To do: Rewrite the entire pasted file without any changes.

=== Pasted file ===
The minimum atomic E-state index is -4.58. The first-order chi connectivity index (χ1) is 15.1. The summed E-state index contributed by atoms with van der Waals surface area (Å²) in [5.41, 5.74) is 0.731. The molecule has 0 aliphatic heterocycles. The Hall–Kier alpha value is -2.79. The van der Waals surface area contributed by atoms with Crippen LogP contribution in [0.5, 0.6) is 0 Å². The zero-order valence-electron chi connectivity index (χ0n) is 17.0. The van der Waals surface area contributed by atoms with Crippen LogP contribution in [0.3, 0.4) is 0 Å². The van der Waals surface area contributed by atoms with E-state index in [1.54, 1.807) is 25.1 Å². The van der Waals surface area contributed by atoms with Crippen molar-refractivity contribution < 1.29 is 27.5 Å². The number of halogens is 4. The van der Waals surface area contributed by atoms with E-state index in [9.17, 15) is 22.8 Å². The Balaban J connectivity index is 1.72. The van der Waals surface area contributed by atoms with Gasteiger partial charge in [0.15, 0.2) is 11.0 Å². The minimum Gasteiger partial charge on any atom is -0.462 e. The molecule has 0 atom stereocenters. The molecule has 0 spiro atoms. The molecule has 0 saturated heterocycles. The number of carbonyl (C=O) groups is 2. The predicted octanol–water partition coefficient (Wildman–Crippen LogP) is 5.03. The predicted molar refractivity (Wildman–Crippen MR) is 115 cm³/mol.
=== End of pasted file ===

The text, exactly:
The minimum atomic E-state index is -4.58. The first-order chi connectivity index (χ1) is 15.1. The summed E-state index contributed by atoms with van der Waals surface area (Å²) in [5.41, 5.74) is 0.731. The molecule has 0 aliphatic heterocycles. The Hall–Kier alpha value is -2.79. The van der Waals surface area contributed by atoms with Crippen LogP contribution in [0.5, 0.6) is 0 Å². The zero-order valence-electron chi connectivity index (χ0n) is 17.0. The van der Waals surface area contributed by atoms with Crippen LogP contribution in [0.3, 0.4) is 0 Å². The van der Waals surface area contributed by atoms with E-state index in [1.54, 1.807) is 25.1 Å². The van der Waals surface area contributed by atoms with Crippen molar-refractivity contribution < 1.29 is 27.5 Å². The number of halogens is 4. The van der Waals surface area contributed by atoms with E-state index in [9.17, 15) is 22.8 Å². The Balaban J connectivity index is 1.72. The van der Waals surface area contributed by atoms with Gasteiger partial charge in [0.15, 0.2) is 11.0 Å². The minimum Gasteiger partial charge on any atom is -0.462 e. The molecule has 0 atom stereocenters. The molecule has 0 spiro atoms. The molecule has 0 saturated heterocycles. The number of carbonyl (C=O) groups is 2. The predicted octanol–water partition coefficient (Wildman–Crippen LogP) is 5.03. The predicted molar refractivity (Wildman–Crippen MR) is 115 cm³/mol.